Power industry analysts who’ve spoken with POWER agree there will be an impact to power load due to the COVID-19 pandemic, with the loss of much of the U.S. commercial and industrial demand for power, and certainly an uptick in the amount of demand from the residential sector as more people work from home, away from their normal office setting.
Innowatts, a Houston, Texas-based energy analytics company, has forecast that daily residential energy use during the COVID-19 outbreak will rise by 6% to 8% as people remain in their homes. The company’s founder and CEO, Siddhartha Sachdeva, on his LinkedIn page said the rise in residential electricity consumption will coincide with a “commercial consumption decline, most notably schools (-30%) and commercial buildings (-25%).”
S&P Global in a report last week said, “In the near term, utilities will likely see some reduced sales volumes as major sporting events, concerts and businesses scale back drastically, compounded even further by social distancing requirements being mandated or recommended by federal and local governments across North America … the majority of North American regulated utilities are well positioned to handle the immediate impact of COVID-19, [but those with] disproportionate exposure to [the] commercial and industrial class of customers could be vulnerable to reduced sales volumes.”
S&P Global/Platts reported March 23 that there have been “significant load declines in a number of areas and projections that mild weather and business shutdowns will continue to suppress load over the coming weeks.”
A spokeswoman for the Midcontinent Independent System Operator (MISO) told the group that the regional transmission organization’s peak load for March is off 18% compared to March 2019, and down 13% month-to-date compared to the monthly March average since 2014.
The New York Independent System Operator (NYISO) told S&P Global/Platts it had not yet noted major statewide reduction in peak power demand, though load declines are being observed in New York City, mostly between the hours of 9 a.m. and 5 p.m.—a typical workday, when office buildings that would be occupied are empty or mostly empty due to the state’s shelter-in-place edict.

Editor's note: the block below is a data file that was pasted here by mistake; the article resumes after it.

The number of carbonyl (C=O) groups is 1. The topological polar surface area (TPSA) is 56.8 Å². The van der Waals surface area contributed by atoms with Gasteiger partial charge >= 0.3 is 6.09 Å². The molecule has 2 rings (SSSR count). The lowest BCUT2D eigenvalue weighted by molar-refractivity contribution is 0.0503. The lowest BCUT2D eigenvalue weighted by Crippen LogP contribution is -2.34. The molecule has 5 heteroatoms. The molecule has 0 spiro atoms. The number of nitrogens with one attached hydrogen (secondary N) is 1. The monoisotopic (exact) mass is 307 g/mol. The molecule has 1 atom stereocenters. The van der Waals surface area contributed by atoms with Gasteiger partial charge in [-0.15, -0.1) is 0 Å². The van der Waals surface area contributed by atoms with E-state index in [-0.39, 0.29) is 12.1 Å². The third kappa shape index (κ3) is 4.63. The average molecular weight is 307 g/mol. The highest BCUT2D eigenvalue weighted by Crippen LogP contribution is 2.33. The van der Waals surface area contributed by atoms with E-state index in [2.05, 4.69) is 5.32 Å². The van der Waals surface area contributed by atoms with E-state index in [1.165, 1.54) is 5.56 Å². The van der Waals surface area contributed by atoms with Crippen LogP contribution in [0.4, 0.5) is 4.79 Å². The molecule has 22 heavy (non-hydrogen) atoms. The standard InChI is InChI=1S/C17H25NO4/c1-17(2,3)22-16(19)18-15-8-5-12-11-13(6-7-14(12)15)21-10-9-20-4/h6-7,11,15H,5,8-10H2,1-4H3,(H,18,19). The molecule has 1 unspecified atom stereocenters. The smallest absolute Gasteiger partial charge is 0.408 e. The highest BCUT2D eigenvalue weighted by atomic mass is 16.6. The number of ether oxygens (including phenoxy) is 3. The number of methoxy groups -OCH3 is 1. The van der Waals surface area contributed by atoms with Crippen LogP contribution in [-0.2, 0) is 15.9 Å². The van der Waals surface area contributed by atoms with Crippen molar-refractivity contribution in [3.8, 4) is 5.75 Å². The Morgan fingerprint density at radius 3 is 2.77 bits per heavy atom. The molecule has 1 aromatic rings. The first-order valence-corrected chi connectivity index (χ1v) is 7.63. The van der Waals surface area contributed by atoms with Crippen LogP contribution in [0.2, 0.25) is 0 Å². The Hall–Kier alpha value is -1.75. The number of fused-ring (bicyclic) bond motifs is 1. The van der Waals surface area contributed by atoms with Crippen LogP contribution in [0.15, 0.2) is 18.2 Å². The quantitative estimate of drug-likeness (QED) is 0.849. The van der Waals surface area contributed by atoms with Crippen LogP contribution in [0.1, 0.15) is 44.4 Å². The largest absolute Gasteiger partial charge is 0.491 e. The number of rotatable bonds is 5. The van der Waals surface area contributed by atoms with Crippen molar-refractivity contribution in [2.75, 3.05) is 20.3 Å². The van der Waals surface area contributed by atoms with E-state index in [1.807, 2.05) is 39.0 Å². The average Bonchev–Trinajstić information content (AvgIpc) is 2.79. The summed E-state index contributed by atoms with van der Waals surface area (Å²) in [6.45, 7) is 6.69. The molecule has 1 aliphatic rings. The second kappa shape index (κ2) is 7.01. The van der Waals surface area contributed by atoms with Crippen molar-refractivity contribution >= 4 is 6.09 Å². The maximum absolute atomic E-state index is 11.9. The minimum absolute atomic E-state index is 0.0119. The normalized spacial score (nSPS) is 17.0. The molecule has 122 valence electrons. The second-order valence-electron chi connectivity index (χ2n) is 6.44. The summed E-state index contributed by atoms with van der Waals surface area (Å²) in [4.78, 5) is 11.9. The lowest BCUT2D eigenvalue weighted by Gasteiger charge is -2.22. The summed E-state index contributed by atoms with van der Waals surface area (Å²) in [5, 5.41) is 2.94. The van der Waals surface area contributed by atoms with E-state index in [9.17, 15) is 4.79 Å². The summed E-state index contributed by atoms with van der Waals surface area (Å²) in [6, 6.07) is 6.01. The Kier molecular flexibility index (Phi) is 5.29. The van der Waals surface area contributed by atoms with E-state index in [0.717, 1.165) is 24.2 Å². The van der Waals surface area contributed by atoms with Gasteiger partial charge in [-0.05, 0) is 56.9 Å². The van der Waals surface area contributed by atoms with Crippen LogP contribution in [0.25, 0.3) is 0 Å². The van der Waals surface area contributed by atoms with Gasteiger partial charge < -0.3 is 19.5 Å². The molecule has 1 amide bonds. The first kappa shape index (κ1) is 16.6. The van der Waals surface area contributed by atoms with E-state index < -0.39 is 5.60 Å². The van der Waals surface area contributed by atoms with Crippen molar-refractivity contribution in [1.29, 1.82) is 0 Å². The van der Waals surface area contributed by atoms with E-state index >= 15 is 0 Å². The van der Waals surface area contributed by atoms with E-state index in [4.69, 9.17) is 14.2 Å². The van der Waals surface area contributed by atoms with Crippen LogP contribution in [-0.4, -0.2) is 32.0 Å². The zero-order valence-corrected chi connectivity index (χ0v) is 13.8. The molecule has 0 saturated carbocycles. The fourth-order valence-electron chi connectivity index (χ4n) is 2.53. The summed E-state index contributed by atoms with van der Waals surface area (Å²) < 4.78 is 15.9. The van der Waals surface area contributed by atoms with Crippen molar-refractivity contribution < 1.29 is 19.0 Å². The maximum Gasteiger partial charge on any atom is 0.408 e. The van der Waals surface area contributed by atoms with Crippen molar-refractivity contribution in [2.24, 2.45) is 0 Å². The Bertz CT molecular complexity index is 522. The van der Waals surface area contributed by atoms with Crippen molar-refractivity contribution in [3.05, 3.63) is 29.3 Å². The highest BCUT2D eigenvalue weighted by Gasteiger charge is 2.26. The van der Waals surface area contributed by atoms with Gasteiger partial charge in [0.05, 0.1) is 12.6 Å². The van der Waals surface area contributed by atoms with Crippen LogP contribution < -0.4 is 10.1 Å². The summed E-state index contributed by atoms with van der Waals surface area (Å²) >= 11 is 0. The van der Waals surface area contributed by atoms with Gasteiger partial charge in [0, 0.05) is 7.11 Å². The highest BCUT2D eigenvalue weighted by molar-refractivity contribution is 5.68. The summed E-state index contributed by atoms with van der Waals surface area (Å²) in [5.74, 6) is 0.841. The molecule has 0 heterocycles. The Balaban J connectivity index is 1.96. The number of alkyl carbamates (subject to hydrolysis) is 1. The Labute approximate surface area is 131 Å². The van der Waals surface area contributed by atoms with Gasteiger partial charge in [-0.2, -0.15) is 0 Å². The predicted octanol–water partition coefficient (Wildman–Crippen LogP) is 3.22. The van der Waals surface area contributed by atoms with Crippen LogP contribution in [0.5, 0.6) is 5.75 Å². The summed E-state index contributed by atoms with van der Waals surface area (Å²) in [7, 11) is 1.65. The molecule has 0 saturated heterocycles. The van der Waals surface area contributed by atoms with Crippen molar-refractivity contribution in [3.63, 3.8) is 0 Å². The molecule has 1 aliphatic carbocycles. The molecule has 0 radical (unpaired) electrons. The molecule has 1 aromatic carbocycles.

Plans for the Pandemic
Utilities have pandemic plans in place, with some ready to house critical personnel at power stations to keep electricity flowing.
POWER is keeping abreast of the rapid developments in the power sector due to the coronavirus and will continue to share information and insight into how the pandemic is affecting the operations of utilities and other energy companies.
The utilities sector fell 17% on Wall Street in the past week, with analysts saying a variety of factors played a role: difficulty in assessing load demand shifts; possible earnings reductions from shutdowns of industrial facilities; lower cash flow due to less business activity and longer grace periods for bill payments, which could make it more difficult to repay debt; and the widespread pattern of de-risking across all sectors as investors flee.
Bottom line? Utilities will collect less revenue, and could look to government officials for help, perhaps through cost-recovery measures—which could mean rate increases.
Impact to Renewables
The energy analysts at BloombergNEF (BNEF) last week downgraded their expectations for the solar, wind, and energy storage sectors for the year. The group said it had cut its forecast for global solar demand capacity additions in 2020 by 16%, in large part because the sector relies heavily on demand in China, where there have been widespread impacts due to the coronavirus.
BNEF had expected solar capacity additions to reach around 121-152 GW this year. It has lowered that forecast to between 108-143 GW. A drop in 2020 would be the first annual decline in solar capacity additions in at least 30 years.